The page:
The village with just over 2000 votes, Martin Purva’s affair with golf is owed to Lucknow’s French connection. Claude Martin, born in 1735 in the French town of Lyon, was posted in India as part of the French Army. That was the time when the British Army had been expanding in India, restricting the French to minor territories like Pondicherry. Claude Martin, captured by the Brits, agreed to join their forces and was posted in the court of Shujaudullah, who was the Nawab of Oudh, or Avadh, as central Uttar Pradesh is known today.

The golf course along Martin Purva village in the heart of Lucknow. Image credit Parth MN

The golf course along Martin Purva village in the heart of Lucknow. Image credit Parth MN

During his time in India, Claude Martin founded educational institutes in Kolkata and Lucknow, named after himself, La Martiniere. He would never return to France. He died in 1800 and is buried at the Constantia House, a grand building he himself designed, which is part of the La Martiniere College in Lucknow.

The institutes in Lucknow are located along the golf course, where leading golfers and caddies in India have learnt their art. To the west of Constantia, where Claude Martin lived, lies the urban village, which, was his servant quarter, hence called Martin Purva. The small settlement has gradually expanded into the urban village that it is today. Blessed by the proximity to the golf course, residents started working on it to make extra money and were eventually seduced by the sport.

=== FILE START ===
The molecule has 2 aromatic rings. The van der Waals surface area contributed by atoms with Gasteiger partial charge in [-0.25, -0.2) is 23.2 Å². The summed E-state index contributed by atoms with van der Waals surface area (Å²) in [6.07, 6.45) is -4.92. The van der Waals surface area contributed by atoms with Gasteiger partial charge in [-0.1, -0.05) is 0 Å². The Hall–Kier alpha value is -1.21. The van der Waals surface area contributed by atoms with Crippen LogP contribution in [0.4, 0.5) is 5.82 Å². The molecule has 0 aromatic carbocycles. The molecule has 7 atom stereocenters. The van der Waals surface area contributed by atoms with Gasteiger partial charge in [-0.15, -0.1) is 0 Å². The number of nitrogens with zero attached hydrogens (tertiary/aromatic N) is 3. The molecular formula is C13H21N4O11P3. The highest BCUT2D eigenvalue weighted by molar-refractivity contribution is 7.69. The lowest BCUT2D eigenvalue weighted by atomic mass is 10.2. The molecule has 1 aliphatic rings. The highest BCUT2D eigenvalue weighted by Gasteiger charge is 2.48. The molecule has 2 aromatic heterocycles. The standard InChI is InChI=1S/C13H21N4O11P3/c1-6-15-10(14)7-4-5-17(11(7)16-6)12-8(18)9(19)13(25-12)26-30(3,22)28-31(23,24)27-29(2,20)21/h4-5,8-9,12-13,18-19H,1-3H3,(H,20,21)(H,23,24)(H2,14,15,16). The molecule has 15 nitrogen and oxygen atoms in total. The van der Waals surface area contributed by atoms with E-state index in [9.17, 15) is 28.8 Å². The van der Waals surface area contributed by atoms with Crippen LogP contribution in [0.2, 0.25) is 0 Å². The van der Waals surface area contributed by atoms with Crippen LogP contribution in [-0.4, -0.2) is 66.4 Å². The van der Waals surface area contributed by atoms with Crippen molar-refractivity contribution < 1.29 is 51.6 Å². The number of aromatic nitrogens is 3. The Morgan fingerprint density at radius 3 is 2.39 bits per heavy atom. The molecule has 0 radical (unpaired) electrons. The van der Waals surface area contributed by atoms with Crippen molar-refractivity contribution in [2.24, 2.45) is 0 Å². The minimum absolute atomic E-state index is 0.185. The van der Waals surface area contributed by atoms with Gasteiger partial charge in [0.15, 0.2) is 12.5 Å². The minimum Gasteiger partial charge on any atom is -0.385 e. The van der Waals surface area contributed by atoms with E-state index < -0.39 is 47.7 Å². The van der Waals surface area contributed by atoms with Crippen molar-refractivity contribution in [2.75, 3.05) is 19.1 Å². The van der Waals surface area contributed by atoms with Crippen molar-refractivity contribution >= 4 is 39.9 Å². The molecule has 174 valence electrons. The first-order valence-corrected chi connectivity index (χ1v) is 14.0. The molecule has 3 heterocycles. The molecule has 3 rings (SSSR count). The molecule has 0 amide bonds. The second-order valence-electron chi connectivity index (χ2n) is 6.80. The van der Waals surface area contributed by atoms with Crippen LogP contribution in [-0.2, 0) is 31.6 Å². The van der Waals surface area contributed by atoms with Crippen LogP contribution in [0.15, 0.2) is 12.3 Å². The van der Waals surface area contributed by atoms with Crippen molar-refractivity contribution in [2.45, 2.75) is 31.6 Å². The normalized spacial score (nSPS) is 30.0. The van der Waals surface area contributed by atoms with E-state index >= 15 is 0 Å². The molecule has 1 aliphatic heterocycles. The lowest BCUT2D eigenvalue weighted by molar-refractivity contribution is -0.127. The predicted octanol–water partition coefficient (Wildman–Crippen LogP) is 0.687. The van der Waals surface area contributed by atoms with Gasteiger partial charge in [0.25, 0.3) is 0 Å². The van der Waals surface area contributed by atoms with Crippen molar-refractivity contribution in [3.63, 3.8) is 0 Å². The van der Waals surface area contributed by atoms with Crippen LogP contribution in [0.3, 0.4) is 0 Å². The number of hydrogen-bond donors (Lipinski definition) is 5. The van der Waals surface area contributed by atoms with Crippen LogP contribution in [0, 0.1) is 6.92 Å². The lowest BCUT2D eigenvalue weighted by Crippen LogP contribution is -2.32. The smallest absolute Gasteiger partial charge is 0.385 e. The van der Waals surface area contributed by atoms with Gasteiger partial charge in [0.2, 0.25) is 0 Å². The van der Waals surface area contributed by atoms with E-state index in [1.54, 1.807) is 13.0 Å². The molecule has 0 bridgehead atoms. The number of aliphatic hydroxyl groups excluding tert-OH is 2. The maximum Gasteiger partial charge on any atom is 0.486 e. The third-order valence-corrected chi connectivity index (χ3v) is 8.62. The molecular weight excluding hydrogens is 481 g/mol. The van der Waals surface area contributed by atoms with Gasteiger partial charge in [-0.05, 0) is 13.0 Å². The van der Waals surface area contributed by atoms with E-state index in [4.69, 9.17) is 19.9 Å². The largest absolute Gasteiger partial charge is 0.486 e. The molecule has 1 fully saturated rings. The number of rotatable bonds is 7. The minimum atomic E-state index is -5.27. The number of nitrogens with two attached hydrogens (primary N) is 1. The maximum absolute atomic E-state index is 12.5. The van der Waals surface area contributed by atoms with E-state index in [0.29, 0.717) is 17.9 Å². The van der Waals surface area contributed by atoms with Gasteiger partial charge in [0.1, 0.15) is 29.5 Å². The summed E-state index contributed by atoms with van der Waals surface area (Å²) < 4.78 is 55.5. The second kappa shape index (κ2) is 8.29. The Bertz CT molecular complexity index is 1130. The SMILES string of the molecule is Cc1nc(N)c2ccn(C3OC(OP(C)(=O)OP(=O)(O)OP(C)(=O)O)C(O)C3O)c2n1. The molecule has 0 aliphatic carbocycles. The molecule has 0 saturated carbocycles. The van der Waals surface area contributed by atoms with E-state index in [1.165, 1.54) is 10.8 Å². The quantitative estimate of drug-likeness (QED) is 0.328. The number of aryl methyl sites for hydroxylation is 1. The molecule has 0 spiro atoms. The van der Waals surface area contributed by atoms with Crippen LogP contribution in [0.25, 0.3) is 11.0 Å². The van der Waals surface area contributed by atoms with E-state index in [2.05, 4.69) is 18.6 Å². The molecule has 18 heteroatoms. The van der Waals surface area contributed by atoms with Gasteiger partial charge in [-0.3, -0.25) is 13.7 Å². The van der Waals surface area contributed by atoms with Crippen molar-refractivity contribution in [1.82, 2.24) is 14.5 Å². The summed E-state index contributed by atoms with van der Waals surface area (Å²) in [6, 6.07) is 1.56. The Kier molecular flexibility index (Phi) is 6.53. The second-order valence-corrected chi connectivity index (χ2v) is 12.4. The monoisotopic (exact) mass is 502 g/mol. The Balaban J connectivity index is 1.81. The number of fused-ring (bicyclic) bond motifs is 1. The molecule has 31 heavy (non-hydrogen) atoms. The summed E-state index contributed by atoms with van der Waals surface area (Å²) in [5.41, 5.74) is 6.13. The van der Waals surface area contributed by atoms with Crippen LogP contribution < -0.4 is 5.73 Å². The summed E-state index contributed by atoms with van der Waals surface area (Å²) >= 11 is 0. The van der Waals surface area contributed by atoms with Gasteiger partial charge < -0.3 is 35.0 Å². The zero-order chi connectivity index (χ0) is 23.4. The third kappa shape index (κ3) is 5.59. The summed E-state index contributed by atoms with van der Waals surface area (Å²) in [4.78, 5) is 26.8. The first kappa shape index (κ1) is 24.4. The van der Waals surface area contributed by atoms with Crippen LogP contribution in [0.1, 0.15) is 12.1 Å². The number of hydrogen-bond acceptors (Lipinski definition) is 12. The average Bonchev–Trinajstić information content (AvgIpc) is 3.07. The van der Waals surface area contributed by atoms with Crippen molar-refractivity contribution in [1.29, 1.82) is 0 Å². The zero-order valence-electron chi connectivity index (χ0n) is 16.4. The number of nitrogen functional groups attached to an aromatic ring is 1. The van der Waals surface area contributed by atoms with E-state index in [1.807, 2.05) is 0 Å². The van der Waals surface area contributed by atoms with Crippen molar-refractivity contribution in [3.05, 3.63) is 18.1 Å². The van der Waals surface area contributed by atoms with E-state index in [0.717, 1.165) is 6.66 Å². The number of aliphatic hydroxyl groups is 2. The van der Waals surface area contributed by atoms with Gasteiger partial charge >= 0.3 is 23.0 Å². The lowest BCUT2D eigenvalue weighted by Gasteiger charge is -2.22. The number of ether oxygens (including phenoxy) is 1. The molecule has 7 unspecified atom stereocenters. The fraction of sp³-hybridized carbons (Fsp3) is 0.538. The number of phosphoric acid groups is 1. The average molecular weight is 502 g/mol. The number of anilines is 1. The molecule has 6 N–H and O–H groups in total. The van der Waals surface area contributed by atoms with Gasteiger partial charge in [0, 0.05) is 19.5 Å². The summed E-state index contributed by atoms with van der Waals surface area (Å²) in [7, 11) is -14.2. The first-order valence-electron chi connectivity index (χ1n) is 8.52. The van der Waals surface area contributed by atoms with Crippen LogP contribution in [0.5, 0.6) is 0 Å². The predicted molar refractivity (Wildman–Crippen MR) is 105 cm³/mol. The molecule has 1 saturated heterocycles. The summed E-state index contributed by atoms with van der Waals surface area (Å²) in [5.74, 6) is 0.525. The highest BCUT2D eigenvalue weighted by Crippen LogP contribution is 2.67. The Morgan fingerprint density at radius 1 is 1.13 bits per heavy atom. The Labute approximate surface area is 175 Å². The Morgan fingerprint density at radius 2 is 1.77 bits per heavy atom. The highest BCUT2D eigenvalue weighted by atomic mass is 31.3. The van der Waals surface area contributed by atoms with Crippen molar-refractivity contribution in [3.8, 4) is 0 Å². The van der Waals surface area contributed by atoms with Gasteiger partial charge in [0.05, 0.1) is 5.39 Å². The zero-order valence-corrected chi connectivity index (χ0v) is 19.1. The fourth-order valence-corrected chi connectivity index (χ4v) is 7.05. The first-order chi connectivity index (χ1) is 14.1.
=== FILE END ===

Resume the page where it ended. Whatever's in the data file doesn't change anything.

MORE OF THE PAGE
Living in Martin Purva, says Rawat, you keep listening to names like Jyoti Randhawa, Jeev Milkha Singh or Aditi Ashok. “It is impossible to not be fascinated by the game. It is a part of us,” he says, adding he was overjoyed when Tiger Woods recently won a major title after 11 years. “Tiger is a hero.”

A saunter through the narrow alleys of Martin Purva is enough to comprehend their love for golf. It is not uncommon to stumble upon a Tiger Woods poster on the ground-storeyed concrete walls of the houses. Little souvenirs and miniature golf balls decorate the modest homes, which have a golf club, proudly parked in the windows for people to see.

Even as Uttar Pradesh grapples with the crisis of unemployment, this little corner in Lucknow remains fairly immune from it. The golf course has been employing at least one member from nearly every household in Martin Purva. Some of them have spent decades here, witnessing the change in the landscape in front of their eyes.

Chandra Kumar Yadav, 49, has been turning up at the golf course since 1984. “I started off as a caddie, just like every other boy,” he says. “Today, I work here as a caddie master. I rose up the ranks, played professional golf and participated in different championships in India.”

Yadav, as caddie master, has the task to supervise other caddies and ensure they do not make a mistake. He, therefore, has relatively more time to waste on a journalist. “They are well trained, and they have a passion for golf,” he says, keeping one eye on the caddies. “After all, how many people of our economic strata in India get to do what we want to do?”

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Updated Date: May 12, 2019 10:41:07 IST